They have not yet evaluated the new bill, but according to them, based on the “policies and actions” already in place prior to this bill, emissions are projected to decline only very slowly up to 2030, by about 5% from today’s levels. Bear in mind that these policies include all of Obama’s as well as Biden’s prior to this new bill. The 40% objective takes emissions down to 4461 MtCO2e, close to that Domestic Target, which means a cut of 30% from 2021 levels. It is wise to ask how Biden’s will achieve such a big reduction, when Obama’s own tenure managed so little in comparison:


According to CAT, this is how US emissions break down:


Power Sector

Despite the billions already shovelled into renewables, wind and solar still only supply 12% of US electricity. It must be remembered that even if wind and solar are cheaper per se than fossil fuels, regional grids simply cannot forget about their imperative to have security of supply.

Let’s suppose then that this figure could double by 2030, an extremely optimistic view, emissions from the power sector may drop by about 200 MtCO2e, which is 3% of total US emissions.


Currently less than 1% of the 250 million cars, SUVs and light-duty trucks on the road in the United States are electric, with plug ins accounting for about 3% of annual sales of 17 million.

As we know in the UK, EVs are utterly unsuitable for most drivers. And a subsidy of $7500 is pretty irrelevant when the purchase price is $20000 higher than petrol. It is difficult to see why EV sales are suddenly going to take off.

Let us suppose though that the annual sales double to 1 million a year, emissions from transport might only drop by 10% at most; probably a lot less as the sector also includes HGVs etc. That would work out at a cut of 170 MtCO2e.

Biden, by the way, thinks that half of all car sales will be electric by 2030! Delusionists like him need to ask themselves why the UK is banning all conventional cars, an action that would hardly be necessary if EVs were so popular.

And the rest?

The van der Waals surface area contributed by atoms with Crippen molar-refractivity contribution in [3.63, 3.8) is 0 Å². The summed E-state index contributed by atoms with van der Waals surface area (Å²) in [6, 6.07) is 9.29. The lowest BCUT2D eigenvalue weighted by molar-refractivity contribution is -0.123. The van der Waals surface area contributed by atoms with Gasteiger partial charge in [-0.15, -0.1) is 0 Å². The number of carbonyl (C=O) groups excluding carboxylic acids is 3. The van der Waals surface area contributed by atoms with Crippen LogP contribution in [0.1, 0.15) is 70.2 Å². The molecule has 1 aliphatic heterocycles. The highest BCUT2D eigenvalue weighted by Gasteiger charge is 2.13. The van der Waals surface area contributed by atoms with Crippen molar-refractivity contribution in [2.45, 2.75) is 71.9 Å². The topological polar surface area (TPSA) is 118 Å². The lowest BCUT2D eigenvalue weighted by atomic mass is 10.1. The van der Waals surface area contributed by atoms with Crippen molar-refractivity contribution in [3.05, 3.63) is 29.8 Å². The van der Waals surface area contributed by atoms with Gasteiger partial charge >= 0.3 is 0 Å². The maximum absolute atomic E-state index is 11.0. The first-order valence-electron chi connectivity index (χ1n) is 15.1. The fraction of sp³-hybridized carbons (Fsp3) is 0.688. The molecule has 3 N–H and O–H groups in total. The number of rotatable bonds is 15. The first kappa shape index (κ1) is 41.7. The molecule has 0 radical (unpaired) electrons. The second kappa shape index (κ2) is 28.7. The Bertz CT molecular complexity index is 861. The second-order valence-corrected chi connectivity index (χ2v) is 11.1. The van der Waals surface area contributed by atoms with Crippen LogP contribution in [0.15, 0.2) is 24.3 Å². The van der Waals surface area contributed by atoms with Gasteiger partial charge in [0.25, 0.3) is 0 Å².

I think you can already see the problem. So far we have only got savings of 370 MtCO2e, a cut of 6% from current levels. Not the 30% targeted by this bill.

And there is very little scope for substantial savings in the other sectors.

The bill budgets for heat pump subsidies, for instance. But, again, the lesson in the UK is that houseowners are simply not interested in heat pumps, even with subsidies of £5000 on offer.

Industry too has no financial incentive to decarbonise, and the farm lobby will resist any such impositions.

Climate Action Tracker project that current policies will reduce 2030 emissions by 5% from today’s levels. This new bill might increase that cut to 10%.

Finally I want to return to the comment I made earlier.

The BBC consistently underplay the costs of Net Zero. To them, it is really simple – wind and solar power are now “dirt cheap”, the public are eager to embrace “clean energy”, eat less meat and give up their SUVs. It is only the government which is holding us all back.

In the BBC’s world, the government has a bottomless purse to pay for all this.

In part, I believe, this is based on the naive green ideology, which most of the BBC are signed up members of.

In part too, it is a deliberate attempt to divert the public’s attention away from the truly terrifying costs involved, not to mention the whole pointlessness of it all.


AUGUST 13, 2022